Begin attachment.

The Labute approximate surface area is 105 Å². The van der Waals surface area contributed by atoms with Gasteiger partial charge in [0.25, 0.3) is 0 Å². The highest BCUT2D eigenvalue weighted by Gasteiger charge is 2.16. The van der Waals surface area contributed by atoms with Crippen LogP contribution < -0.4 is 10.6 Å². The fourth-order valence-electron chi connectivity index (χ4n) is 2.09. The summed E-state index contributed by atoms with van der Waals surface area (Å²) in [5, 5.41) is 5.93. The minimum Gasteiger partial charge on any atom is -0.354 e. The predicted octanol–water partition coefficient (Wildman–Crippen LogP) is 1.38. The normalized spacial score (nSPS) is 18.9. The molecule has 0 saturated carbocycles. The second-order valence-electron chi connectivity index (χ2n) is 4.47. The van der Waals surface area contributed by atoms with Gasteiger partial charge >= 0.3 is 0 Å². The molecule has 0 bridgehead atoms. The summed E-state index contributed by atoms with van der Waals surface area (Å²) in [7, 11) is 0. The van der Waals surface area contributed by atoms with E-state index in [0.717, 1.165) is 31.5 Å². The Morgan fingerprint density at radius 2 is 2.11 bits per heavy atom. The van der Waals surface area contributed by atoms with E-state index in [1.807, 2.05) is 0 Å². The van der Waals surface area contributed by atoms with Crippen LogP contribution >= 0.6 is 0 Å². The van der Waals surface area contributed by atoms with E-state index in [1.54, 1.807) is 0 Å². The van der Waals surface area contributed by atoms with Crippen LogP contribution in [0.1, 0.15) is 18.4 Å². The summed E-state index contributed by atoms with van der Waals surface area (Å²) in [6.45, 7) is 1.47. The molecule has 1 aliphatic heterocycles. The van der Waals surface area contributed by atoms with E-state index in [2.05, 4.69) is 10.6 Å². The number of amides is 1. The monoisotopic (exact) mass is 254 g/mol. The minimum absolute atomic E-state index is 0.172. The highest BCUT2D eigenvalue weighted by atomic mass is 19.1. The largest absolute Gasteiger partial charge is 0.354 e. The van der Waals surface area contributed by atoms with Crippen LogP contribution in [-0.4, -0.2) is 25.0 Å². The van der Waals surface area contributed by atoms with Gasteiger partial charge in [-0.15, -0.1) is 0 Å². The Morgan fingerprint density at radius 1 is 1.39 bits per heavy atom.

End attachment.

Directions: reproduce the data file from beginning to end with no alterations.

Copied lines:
The Labute approximate surface area is 105 Å². The van der Waals surface area contributed by atoms with Gasteiger partial charge in [0.25, 0.3) is 0 Å². The highest BCUT2D eigenvalue weighted by Gasteiger charge is 2.16. The van der Waals surface area contributed by atoms with Crippen LogP contribution < -0.4 is 10.6 Å². The fourth-order valence-electron chi connectivity index (χ4n) is 2.09. The summed E-state index contributed by atoms with van der Waals surface area (Å²) in [5, 5.41) is 5.93. The minimum Gasteiger partial charge on any atom is -0.354 e. The predicted octanol–water partition coefficient (Wildman–Crippen LogP) is 1.38. The normalized spacial score (nSPS) is 18.9. The molecule has 0 saturated carbocycles. The second-order valence-electron chi connectivity index (χ2n) is 4.47. The van der Waals surface area contributed by atoms with Gasteiger partial charge >= 0.3 is 0 Å². The molecule has 0 bridgehead atoms. The summed E-state index contributed by atoms with van der Waals surface area (Å²) in [7, 11) is 0. The van der Waals surface area contributed by atoms with E-state index in [0.717, 1.165) is 31.5 Å². The Morgan fingerprint density at radius 2 is 2.11 bits per heavy atom. The van der Waals surface area contributed by atoms with E-state index in [1.807, 2.05) is 0 Å². The van der Waals surface area contributed by atoms with Crippen LogP contribution >= 0.6 is 0 Å². The van der Waals surface area contributed by atoms with E-state index in [1.54, 1.807) is 0 Å². The van der Waals surface area contributed by atoms with Crippen LogP contribution in [0.1, 0.15) is 18.4 Å². The summed E-state index contributed by atoms with van der Waals surface area (Å²) in [6.45, 7) is 1.47. The molecule has 1 aliphatic heterocycles. The van der Waals surface area contributed by atoms with E-state index in [2.05, 4.69) is 10.6 Å². The number of amides is 1. The monoisotopic (exact) mass is 254 g/mol. The minimum absolute atomic E-state index is 0.172. The highest BCUT2D eigenvalue weighted by atomic mass is 19.1. The largest absolute Gasteiger partial charge is 0.354 e. The van der Waals surface area contributed by atoms with Crippen LogP contribution in [-0.4, -0.2) is 25.0 Å². The van der Waals surface area contributed by atoms with Gasteiger partial charge in [-0.15, -0.1) is 0 Å². The Morgan fingerprint density at radius 1 is 1.39 bits per heavy atom.